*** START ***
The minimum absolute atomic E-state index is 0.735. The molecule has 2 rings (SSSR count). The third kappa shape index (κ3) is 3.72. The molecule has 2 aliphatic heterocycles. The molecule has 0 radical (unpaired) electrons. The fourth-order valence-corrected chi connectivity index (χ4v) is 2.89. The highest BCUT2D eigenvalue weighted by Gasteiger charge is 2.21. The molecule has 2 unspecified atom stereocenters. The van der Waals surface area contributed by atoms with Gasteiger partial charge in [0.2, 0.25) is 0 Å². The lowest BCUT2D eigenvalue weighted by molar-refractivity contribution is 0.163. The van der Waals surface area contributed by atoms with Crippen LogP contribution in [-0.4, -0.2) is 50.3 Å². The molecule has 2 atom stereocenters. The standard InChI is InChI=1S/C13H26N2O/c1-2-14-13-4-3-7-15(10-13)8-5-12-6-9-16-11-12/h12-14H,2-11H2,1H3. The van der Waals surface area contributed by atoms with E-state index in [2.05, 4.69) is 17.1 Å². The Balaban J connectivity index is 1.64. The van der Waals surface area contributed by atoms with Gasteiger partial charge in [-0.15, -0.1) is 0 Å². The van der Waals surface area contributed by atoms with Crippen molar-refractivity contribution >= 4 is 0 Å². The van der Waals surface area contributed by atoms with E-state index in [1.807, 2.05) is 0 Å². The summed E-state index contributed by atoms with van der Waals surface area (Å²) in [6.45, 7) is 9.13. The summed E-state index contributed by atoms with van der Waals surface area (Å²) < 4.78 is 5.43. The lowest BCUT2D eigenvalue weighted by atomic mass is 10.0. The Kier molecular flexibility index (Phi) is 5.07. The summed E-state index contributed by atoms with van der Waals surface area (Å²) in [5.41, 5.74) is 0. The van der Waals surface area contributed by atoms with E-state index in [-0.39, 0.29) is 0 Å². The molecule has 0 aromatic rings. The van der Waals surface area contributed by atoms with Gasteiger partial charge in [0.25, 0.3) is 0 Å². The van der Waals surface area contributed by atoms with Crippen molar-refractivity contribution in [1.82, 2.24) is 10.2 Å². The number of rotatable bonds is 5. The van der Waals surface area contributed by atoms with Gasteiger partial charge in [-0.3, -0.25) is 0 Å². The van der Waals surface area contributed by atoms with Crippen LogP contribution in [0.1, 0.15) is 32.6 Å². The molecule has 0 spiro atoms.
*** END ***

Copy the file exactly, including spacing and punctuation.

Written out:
The minimum absolute atomic E-state index is 0.735. The molecule has 2 rings (SSSR count). The third kappa shape index (κ3) is 3.72. The molecule has 2 aliphatic heterocycles. The molecule has 0 radical (unpaired) electrons. The fourth-order valence-corrected chi connectivity index (χ4v) is 2.89. The highest BCUT2D eigenvalue weighted by Gasteiger charge is 2.21. The molecule has 2 unspecified atom stereocenters. The van der Waals surface area contributed by atoms with Gasteiger partial charge in [0.2, 0.25) is 0 Å². The lowest BCUT2D eigenvalue weighted by molar-refractivity contribution is 0.163. The van der Waals surface area contributed by atoms with Crippen LogP contribution in [-0.4, -0.2) is 50.3 Å². The molecule has 2 atom stereocenters. The standard InChI is InChI=1S/C13H26N2O/c1-2-14-13-4-3-7-15(10-13)8-5-12-6-9-16-11-12/h12-14H,2-11H2,1H3. The van der Waals surface area contributed by atoms with E-state index in [2.05, 4.69) is 17.1 Å². The Balaban J connectivity index is 1.64. The van der Waals surface area contributed by atoms with Gasteiger partial charge in [-0.15, -0.1) is 0 Å². The van der Waals surface area contributed by atoms with Crippen molar-refractivity contribution >= 4 is 0 Å². The van der Waals surface area contributed by atoms with E-state index in [1.807, 2.05) is 0 Å². The summed E-state index contributed by atoms with van der Waals surface area (Å²) in [6.45, 7) is 9.13. The summed E-state index contributed by atoms with van der Waals surface area (Å²) < 4.78 is 5.43. The lowest BCUT2D eigenvalue weighted by atomic mass is 10.0. The Kier molecular flexibility index (Phi) is 5.07. The summed E-state index contributed by atoms with van der Waals surface area (Å²) in [5.41, 5.74) is 0. The van der Waals surface area contributed by atoms with E-state index in [-0.39, 0.29) is 0 Å². The molecule has 0 aromatic rings. The van der Waals surface area contributed by atoms with Gasteiger partial charge in [0.25, 0.3) is 0 Å². The van der Waals surface area contributed by atoms with Crippen molar-refractivity contribution in [1.82, 2.24) is 10.2 Å². The number of rotatable bonds is 5. The van der Waals surface area contributed by atoms with Gasteiger partial charge in [-0.3, -0.25) is 0 Å². The van der Waals surface area contributed by atoms with Crippen LogP contribution in [0.1, 0.15) is 32.6 Å². The molecule has 0 spiro atoms.